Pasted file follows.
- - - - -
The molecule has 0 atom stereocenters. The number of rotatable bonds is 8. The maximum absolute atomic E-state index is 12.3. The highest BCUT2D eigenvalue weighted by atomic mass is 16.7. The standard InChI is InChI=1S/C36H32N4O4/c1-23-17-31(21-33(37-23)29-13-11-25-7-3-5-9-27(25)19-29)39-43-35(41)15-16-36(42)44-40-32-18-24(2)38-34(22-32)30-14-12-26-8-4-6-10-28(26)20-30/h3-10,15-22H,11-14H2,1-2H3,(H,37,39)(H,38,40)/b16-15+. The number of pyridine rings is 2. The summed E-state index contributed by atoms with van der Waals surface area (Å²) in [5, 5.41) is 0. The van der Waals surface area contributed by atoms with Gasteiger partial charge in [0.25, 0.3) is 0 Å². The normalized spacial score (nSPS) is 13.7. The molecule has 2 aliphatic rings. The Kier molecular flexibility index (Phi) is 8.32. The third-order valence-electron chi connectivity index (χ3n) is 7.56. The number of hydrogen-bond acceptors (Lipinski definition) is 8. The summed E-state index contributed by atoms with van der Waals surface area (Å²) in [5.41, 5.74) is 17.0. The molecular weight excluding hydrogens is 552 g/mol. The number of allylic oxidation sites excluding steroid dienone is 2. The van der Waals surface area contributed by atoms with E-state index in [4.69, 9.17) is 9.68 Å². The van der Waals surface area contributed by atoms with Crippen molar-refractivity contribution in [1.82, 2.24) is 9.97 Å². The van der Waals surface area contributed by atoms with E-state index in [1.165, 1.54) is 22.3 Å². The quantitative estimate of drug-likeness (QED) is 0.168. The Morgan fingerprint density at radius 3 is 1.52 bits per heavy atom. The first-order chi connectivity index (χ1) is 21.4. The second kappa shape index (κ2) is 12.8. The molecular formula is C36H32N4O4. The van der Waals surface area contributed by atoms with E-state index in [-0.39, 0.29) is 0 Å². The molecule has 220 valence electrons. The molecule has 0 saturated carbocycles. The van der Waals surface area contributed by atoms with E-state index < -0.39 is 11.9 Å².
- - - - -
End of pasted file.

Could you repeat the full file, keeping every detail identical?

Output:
The molecule has 0 atom stereocenters. The number of rotatable bonds is 8. The maximum absolute atomic E-state index is 12.3. The highest BCUT2D eigenvalue weighted by atomic mass is 16.7. The standard InChI is InChI=1S/C36H32N4O4/c1-23-17-31(21-33(37-23)29-13-11-25-7-3-5-9-27(25)19-29)39-43-35(41)15-16-36(42)44-40-32-18-24(2)38-34(22-32)30-14-12-26-8-4-6-10-28(26)20-30/h3-10,15-22H,11-14H2,1-2H3,(H,37,39)(H,38,40)/b16-15+. The number of pyridine rings is 2. The summed E-state index contributed by atoms with van der Waals surface area (Å²) in [5, 5.41) is 0. The van der Waals surface area contributed by atoms with Gasteiger partial charge in [0.25, 0.3) is 0 Å². The normalized spacial score (nSPS) is 13.7. The molecule has 2 aliphatic rings. The Kier molecular flexibility index (Phi) is 8.32. The third-order valence-electron chi connectivity index (χ3n) is 7.56. The number of hydrogen-bond acceptors (Lipinski definition) is 8. The summed E-state index contributed by atoms with van der Waals surface area (Å²) in [5.41, 5.74) is 17.0. The molecular weight excluding hydrogens is 552 g/mol. The number of allylic oxidation sites excluding steroid dienone is 2. The van der Waals surface area contributed by atoms with E-state index in [4.69, 9.17) is 9.68 Å². The van der Waals surface area contributed by atoms with Crippen molar-refractivity contribution in [1.82, 2.24) is 9.97 Å². The van der Waals surface area contributed by atoms with E-state index in [1.165, 1.54) is 22.3 Å². The quantitative estimate of drug-likeness (QED) is 0.168. The Morgan fingerprint density at radius 3 is 1.52 bits per heavy atom. The first-order chi connectivity index (χ1) is 21.4. The second kappa shape index (κ2) is 12.8. The molecular formula is C36H32N4O4. The van der Waals surface area contributed by atoms with E-state index in [-0.39, 0.29) is 0 Å². The molecule has 220 valence electrons. The molecule has 0 saturated carbocycles. The van der Waals surface area contributed by atoms with E-state index < -0.39 is 11.9 Å².